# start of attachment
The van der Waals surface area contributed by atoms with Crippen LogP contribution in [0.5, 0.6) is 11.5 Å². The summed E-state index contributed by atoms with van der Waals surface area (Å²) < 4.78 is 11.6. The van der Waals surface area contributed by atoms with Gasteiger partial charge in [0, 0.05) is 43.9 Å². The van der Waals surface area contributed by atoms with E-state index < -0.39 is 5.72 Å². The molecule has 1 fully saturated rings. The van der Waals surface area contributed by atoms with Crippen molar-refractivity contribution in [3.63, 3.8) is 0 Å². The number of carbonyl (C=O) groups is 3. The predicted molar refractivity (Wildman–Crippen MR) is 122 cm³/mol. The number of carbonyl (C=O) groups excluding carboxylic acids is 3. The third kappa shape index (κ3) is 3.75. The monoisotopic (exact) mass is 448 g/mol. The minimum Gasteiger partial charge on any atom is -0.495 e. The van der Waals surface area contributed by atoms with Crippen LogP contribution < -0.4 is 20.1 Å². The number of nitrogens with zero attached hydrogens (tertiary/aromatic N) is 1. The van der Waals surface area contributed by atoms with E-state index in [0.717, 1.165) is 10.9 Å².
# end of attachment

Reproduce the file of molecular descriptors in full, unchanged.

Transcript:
The van der Waals surface area contributed by atoms with Crippen LogP contribution in [0.5, 0.6) is 11.5 Å². The summed E-state index contributed by atoms with van der Waals surface area (Å²) < 4.78 is 11.6. The van der Waals surface area contributed by atoms with Gasteiger partial charge in [0, 0.05) is 43.9 Å². The van der Waals surface area contributed by atoms with E-state index < -0.39 is 5.72 Å². The molecule has 1 fully saturated rings. The van der Waals surface area contributed by atoms with Crippen molar-refractivity contribution in [3.63, 3.8) is 0 Å². The number of carbonyl (C=O) groups is 3. The predicted molar refractivity (Wildman–Crippen MR) is 122 cm³/mol. The number of carbonyl (C=O) groups excluding carboxylic acids is 3. The third kappa shape index (κ3) is 3.75. The monoisotopic (exact) mass is 448 g/mol. The minimum Gasteiger partial charge on any atom is -0.495 e. The van der Waals surface area contributed by atoms with Crippen LogP contribution < -0.4 is 20.1 Å². The number of nitrogens with zero attached hydrogens (tertiary/aromatic N) is 1. The van der Waals surface area contributed by atoms with E-state index in [0.717, 1.165) is 10.9 Å².